A Turkish man uses his smartphone in Istanbul
A Turkish court Wednesday ordered the lifting of last week's Twitter ban imposed after audio recordings implicating Prime Minister Recep Tayyip Erdogan in a wide-ranging corruption scandal spread via the social media site. The administrative
court in Ankara will inform Turkey's telecommunications regulator TIB of the decision, and access to Twitter is expected to be restored later in the day, private NTV television said.
Erdogan's government, which has been dogged by protests and is engulfed in the corruption scandal, has also banned thousands of websites.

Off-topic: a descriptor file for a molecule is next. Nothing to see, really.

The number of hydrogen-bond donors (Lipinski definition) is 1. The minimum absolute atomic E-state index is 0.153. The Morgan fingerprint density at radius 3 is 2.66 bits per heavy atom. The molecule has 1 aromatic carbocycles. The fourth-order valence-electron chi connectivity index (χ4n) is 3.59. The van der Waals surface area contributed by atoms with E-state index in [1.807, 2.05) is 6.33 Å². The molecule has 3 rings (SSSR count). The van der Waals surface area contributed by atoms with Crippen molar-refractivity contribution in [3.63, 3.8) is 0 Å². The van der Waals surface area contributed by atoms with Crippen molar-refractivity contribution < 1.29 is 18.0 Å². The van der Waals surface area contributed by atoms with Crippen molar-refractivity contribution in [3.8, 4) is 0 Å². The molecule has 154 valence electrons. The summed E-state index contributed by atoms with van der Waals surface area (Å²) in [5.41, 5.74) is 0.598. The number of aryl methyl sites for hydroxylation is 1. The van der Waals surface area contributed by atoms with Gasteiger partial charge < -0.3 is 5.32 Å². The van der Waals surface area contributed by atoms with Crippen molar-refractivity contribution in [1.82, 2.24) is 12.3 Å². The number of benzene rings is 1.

The Twitter ban took effect on March 20 after Erdogan defiantly vowed to "wipe out" the online messaging service, saying it had failed to abide by hundreds of court orders to remove content deemed illegal.
The UN high commissioner for human rights was among international figures who condemned the ban, which has turned into an embarrassment for Erdogan and his Islamic-rooted Justice and Development Party ahead of key local elections Sunday -- the first polls since the corruption scandal broke.
Many of Turkey's 10 million Twitter users managed to circumvent the ban, tweeting via mobile phone text services or using virtual private networks.
Social media networks have been flooded with recordings in which Erdogan can allegedly be heard interfering in court cases and business deals and seeking to block unfavourable media reports.